Some jurisdictions will punish abused mothers who stay with men who abuse both them and their children, reasoning that while a woman in an abusive relationship may have a choice to stay in the relationship with the abuser, as a mother she has a higher duty to protect her children from harm, and that insofar as she fails in that regard, while she may be a victim of domestic abuse herself she is nevertheless an accessory to the abuse they suffer, because she fails to protect them from it, even though she could, by leaving the abuser.

I think this is fair, and similarly, I think that encouraging crime victims to believe that they are not merely victims but remain moral agents, with moral obligations to pursue justice sooner rather than later, is also fair – and probably fairer both for them and those they accuse than putting it off till many years later.

*Update: from deti, in the comments:

This is relevant:  California Governor Jerry “Moonbeam” Brown just signed a bill to end the statute of limitations for rape in that state.   That means a prosecution for rape or sexual assault may be brought at any time.

Relevant indeed, bro!


Posted by on September 28, 2016 in law


Laptops in police cruisers: why?

I’m not ordinarily in the habit of looking inside police cruisers, but as I was waiting to cross the street at an intersection, one pulled up in front of me at the corner, front windows down, and I noticed a laptop computer mounted in the centre of the console, next to the steering wheel, facing the driver seat. I thought, “Interesting; they will stop and fine someone they catch texting while driving (and rightly so, IMO), but that’s okay? What do they need to look up so quickly that they can’t radio someone back at Dispatch look up for them, instead?”

And wouldn’t that be faster anyway, not needing to pull over to do it themselves?

Just wondering.


Posted by on September 15, 2016 in government, law, nanny / police state


Most bestiality is legal, declares Canada’s Supreme Court


Sex acts with animals are legal in Canada, so long as there is no penetration involved, according to a surprise ruling issued by the Supreme Court.

The determination stemmed from a case involving a British Columbia man convicted of 13 counts sexually assaulting his stepdaughters – including one count of bestiality. But the man, identified only as “DLW”, was acquitted of the bestiality count with the new ruling.

DLW’s attorneys argued that bestiality linked to “buggery” – or sodomy – with animals beginning with an 1892 criminal code. Bestiality was first used in a 1955 code, but still was not defined to encompass every sex act with animals.

“Although bestiality was often subsumed in terms such as sodomy or buggery, penetration was the essence – ‘the defining act’ – of the offence,” the court said.

Thus, the court ruled by a 7–1 majority that bestiality required penetration.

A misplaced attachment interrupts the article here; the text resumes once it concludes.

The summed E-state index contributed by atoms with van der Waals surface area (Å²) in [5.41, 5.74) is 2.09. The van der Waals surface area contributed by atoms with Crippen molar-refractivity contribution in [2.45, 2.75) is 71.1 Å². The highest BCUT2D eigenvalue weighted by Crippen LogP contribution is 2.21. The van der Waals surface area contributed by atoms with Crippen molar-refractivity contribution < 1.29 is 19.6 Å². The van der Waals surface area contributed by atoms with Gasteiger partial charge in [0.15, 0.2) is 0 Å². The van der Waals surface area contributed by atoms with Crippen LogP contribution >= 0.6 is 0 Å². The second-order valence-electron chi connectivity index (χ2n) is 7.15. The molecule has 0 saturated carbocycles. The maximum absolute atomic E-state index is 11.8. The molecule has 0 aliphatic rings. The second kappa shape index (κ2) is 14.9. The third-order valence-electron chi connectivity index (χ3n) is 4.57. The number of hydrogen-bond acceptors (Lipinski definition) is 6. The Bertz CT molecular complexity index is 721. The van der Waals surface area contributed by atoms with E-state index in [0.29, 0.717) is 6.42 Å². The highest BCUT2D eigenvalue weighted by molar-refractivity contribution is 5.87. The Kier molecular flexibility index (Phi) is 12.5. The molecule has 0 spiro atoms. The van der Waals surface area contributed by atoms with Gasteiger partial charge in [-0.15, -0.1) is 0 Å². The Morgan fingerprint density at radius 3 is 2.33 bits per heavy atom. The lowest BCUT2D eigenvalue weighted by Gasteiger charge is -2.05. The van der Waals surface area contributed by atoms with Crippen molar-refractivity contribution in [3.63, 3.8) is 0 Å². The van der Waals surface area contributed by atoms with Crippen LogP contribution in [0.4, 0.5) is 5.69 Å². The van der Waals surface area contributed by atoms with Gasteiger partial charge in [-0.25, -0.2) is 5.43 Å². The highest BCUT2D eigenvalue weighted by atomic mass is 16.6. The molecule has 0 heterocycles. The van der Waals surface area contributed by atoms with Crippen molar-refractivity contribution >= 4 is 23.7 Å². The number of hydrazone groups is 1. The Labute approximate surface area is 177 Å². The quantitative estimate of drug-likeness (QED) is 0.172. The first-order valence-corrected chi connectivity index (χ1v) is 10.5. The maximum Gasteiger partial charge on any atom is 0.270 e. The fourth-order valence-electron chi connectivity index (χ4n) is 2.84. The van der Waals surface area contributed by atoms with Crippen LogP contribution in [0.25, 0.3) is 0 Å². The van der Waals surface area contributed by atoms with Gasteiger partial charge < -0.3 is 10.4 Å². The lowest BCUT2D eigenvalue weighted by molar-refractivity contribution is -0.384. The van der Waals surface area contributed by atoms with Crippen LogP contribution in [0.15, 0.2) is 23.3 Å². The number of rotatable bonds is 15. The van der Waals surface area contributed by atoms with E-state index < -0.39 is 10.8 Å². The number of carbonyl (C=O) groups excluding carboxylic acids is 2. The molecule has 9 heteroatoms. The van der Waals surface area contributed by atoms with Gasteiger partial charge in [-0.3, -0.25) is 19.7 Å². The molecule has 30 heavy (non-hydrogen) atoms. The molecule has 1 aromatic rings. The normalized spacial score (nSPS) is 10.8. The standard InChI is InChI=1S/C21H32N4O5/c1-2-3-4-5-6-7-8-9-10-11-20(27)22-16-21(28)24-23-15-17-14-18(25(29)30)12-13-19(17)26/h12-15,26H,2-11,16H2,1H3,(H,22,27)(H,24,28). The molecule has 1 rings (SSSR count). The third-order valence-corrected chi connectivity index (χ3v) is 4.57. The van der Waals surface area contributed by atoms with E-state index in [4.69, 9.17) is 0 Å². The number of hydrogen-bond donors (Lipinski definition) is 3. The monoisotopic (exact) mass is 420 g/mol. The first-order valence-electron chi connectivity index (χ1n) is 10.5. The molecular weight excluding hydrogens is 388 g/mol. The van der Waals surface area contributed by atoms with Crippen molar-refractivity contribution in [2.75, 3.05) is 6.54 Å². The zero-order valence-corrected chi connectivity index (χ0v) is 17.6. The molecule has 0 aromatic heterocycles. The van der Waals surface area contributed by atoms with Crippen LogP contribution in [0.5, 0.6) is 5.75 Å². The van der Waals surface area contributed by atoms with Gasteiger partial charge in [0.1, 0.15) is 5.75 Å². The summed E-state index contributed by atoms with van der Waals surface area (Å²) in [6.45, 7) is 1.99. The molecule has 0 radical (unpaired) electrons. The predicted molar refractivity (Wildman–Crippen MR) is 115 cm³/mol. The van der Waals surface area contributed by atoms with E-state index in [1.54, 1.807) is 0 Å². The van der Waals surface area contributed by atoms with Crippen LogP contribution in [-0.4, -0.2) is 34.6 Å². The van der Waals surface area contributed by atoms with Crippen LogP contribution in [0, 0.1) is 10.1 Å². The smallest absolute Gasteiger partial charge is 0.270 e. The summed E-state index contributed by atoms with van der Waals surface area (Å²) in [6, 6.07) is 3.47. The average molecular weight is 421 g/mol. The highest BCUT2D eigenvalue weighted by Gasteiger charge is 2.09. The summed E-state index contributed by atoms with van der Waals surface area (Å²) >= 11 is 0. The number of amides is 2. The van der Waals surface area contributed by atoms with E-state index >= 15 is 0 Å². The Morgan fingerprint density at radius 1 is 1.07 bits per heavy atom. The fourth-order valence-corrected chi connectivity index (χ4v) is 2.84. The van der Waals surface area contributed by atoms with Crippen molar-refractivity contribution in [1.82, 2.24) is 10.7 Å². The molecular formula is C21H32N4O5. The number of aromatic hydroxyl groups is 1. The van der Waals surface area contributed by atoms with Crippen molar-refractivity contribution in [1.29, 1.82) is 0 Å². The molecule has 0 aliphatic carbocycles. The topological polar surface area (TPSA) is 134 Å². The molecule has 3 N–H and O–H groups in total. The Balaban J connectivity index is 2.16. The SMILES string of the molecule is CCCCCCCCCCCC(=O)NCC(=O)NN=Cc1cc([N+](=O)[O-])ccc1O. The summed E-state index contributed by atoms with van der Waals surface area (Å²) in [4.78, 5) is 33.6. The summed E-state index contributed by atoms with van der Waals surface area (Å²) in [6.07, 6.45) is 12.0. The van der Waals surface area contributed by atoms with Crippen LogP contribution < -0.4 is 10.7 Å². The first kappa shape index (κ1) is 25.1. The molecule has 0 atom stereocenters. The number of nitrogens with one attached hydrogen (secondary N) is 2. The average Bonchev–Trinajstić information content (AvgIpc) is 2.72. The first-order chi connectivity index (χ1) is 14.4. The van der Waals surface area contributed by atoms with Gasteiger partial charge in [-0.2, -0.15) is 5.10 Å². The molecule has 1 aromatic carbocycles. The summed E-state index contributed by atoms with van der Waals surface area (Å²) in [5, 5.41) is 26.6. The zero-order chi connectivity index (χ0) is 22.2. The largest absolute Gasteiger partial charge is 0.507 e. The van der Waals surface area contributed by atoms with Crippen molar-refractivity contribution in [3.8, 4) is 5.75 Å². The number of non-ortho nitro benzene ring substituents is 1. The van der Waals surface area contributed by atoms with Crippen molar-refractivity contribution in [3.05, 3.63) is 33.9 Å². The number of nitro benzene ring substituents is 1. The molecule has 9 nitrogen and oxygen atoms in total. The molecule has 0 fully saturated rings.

“There is no hint in any of the parliamentary record that any substantive change to the elements of the offence of bestiality was intended,” the ruling reads.

According to court record DLW smeared peanut butter on the genitals of his victims and had the family dog lick it off while he videotaped the act.

Let’s hope and pray that Parliament passes a law closing this legal loophole.


Russian writer says war dead should have vote

G.K. Chesterton noted how tradition acts as a ‘democracy of the dead’ (Orthodoxy, Chapter 4, “The Ethics of Elfland.”):

Tradition means giving a vote to most obscure of all classes, our ancestors. It is the democracy of the dead. Tradition refuses to submit to the small and arrogant oligarchy of those who merely happen to be walking about. All democrats object to men being disqualified by the accident of birth; tradition objects to their being disqualified by the accident of death. Democracy tells us not to neglect a good man’s opinion, even if he is our groom; tradition asks us not to neglect a good man’s opinion, even if he is our father.

Seems some Russian writer has taken this all too literally, given his suggestion:

A controversial Russian academic has proposed giving the vote to the millions who died in the Second World War, so that they can “continue to influence the development of the country”.

Alexander Ageyev told a conference by the powerful Orthodox Church on ‘Faith and Deeds in a Time of Crisis’ that the idea is “worth considering”, the local Fontanka news site reports. Mr Ageyev is director of the Institute for Economic Strategies, an affiliate of the official Academy of Sciences, and so his comments have attracted considerable media attention – not least about the logistics of how the dead would cast their votes.

The proposal has some topicality. For the second year running a march through Red Square by the Immortal Regiment – descendants of the war dead, bearing portraits of the ancestors – has been a prominent feature of the official 9 May celebration of the end of the conflict, with President Putin himself taking part. Professor Ageyev told Fontanka that the dead should have a say, “given that they were directly involved in the country’s salvation”, and even wrote an article in his Institute’s journal attributing hopes for the “resurrection of Russia” to the Immortal Regiment phenomenon.

As for practicalities, he suggested that their descendants could cast proxy votes for the fallen. Amid the predicable jokes about zombies, Gogol’s satirical novel Dead Souls, about stuffing property registers with deceased serfs, readily occurs to social media users. Some wonder why Professor Ageyev doesn’t consider votes for the “victims of Stalin’s prison camps”, while others ask whether “no taxation without representation” should also apply to the dead.